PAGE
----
Approach to a Child with Lower Airway Obstruction and Bronchiolitis
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- Grover, S., Mathew, J., Bansal, A. et al. Indian J Pediatr (2011) 78: 1396. doi:10.1007/s12098-011-0492-z
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Lower airway obstruction can occur at the level of trachea, bronchi or bronchioles. It is characterized clinically by wheeze and hyperinflated chest, apart from other signs of respiratory distress. Common causes include bronchiolitis, asthma, pneumonia, laryngotracheo-bronchitis, congenital malformations and foreign body inhalation. Bronchiolitis usually occurs in children aged 2 months to 2 years. It is most commonly caused by respiratory syncytial virus infection. The diagnosis is mainly clinical, and investigations have a very limited role. Humidified oxygen and supportive therapy are the mainstays of treatment. A trial of inhaled epinephrine or parenteral steroids may be considered for non-responders. It is usually associated with good outcome.
KeywordsChildrenLower airway obstructionWheezeBronchiolitis
Lower Airway Obstruction
Differential diagnosis of acute wheezing in infants
• Viral: Respiratory syncytial virus bronchiolitis, Parainfluenza, Influenza, Adenovirus, Rhinovirus, Human metapneumovirus
• Bacterial pneumonia
• Chlamydia pneumonia
3. Aspiration syndromesa
4. Heart diseasea
• Congestive cardiac failure
5. Anatomic abnormalitiesa
• Extrinsic airway compression
- Vascular ring/sling
- Mediastinal lymph node/mass
• Intrinsic airway anomalies
- Airway hemangioma
- Cystic adenomatoid malformation
- Bronchial lung cyst
- Congenital lobar emphysema
- Sequestration of lung
- Mediastinal lymph node/tumor/TB lymphadenitis
• Central airway obstruction: laryngotracheo-malacia
6. Foreign body
8. Inhalational injuries (burns)
9. Mucociliary clearance disordersa
• Cystic fibrosis
• Primary ciliary dyskinesia
10. Gastro-esophageal reflux
11. Immunodeficiencies – HIV, IgA deficiency, B-cell deficiency
Older patients with lower airway obstruction tend to breathe at a slower rate; however infants breathe faster. This is because of a highly compliant chest wall; wherein slower breathing would lead to subatmospheric intrapleural pressure and collapse of the chest wall.
Approach to a Wheezing Child
Age of onset: Onset in neonatal period/early infancy suggests CCF, anatomic malformation, or immunodeficiency.
Frequency: Recurrent or persistent symptoms point towards asthma, cardiac cause, or anatomical malformation.
A positive family history or a personal history of atopy indicates asthma.
Other specific symptoms like fever, cardiac symptoms, GERD may suggest the definitive cause of wheeze.
Previous treatment and response to the treatment is also important in making a diagnosis.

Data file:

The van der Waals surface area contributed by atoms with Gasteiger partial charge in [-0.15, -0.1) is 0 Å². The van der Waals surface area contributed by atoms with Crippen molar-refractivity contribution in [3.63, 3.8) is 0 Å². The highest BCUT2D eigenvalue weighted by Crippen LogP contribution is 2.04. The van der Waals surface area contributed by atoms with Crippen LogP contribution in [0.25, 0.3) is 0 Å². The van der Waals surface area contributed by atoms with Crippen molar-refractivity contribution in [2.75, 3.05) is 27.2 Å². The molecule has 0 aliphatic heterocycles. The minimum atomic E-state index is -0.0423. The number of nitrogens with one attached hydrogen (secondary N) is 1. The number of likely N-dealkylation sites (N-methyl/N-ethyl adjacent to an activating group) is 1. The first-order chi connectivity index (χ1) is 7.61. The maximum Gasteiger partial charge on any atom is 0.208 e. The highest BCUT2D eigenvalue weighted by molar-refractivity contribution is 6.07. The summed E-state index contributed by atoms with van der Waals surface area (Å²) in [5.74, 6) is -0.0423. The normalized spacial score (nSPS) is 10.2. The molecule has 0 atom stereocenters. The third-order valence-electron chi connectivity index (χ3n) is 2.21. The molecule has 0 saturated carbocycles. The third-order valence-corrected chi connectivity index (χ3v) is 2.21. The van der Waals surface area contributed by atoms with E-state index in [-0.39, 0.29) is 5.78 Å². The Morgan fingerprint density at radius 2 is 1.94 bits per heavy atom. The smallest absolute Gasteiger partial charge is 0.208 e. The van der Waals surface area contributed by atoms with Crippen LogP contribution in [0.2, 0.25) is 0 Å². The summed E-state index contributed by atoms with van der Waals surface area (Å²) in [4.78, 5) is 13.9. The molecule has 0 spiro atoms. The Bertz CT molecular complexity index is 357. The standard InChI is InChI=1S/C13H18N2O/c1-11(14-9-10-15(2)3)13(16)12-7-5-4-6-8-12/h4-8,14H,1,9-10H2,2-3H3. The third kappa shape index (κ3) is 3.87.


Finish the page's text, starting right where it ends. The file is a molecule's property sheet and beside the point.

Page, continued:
Clubbing is an indicator of chronic disease (e.g. bronchiectasis)
Chest shape: Barrel shaped chest is seen in asthma/chronic lung disease; precordial pulsation/bulge is seen in congenital heart disease.
Lateralization of findings suggests foreign body, anatomical malformations, mediastinal lymph nodes/mass.
Signs of allergy or atopy like rhinitis, conjunctivitis, eczema suggest asthma/allergic bronchitis.
Look for the signs of CCF like hepatomegaly, neck veins, dependent edema, and growth pattern.
In a child with acute onset wheezing, with history of preceding fever and abdominal pain, and presence of temperature >38°C at presentation, pneumonia is the likely diagnosis .
All infants/children with bilateral wheezing do not have bronchial asthma 
Foreign body aspiration can present with non-lateralization of findings; it should be suspected in non-responders to inhaled bronchodilators and corticosteroids .
Asthma and congenital heart disease can coexist .
In a young infant (2 to 6 months) with mild to moderate grade fever and wheeze along with respiratory distress, bronchiolitis is the most likely diagnosis.
“Bronchiolitis” refers to inflammation of peripheral airways. It is the most common cause of wheezing in young infants.
Respiratory syncytial virus (RSV) is responsible for more than 50% cases. Other etiologic agents include Parainfluenza, Adenovirus, Mycoplasma, and Human Metapneumovirus. Human Metapneumovirus is an important primary cause or it can occur as a co-infection. There is no evidence for a bacterial cause of bronchiolitis.
Age—Bronchiolitis generally occurs in young infants 2 to 6 months of age. It may occur up to 2 years of age.
History—Fever (mild to moderate grade), refusal to feed, breathing difficulty, wheeze, lethargy
On examination: wheeze, hyperinflation, hyper- resonant percussion note, obliteration of liver and cardiac dullness.
First episode of bronchial asthma—often has a family history and shows good response to bronchodilators
Pneumonia—usually a sick looking child, with moderate to high grade fever; signs of obstruction are less pronounced; and crackles are audible on auscultation.
Cardiac failure due to myocarditis or congenital heart disease—is associated with tachycardia, tender hepatomegaly, basal crackles, murmur and cardiomegaly on chest radiography.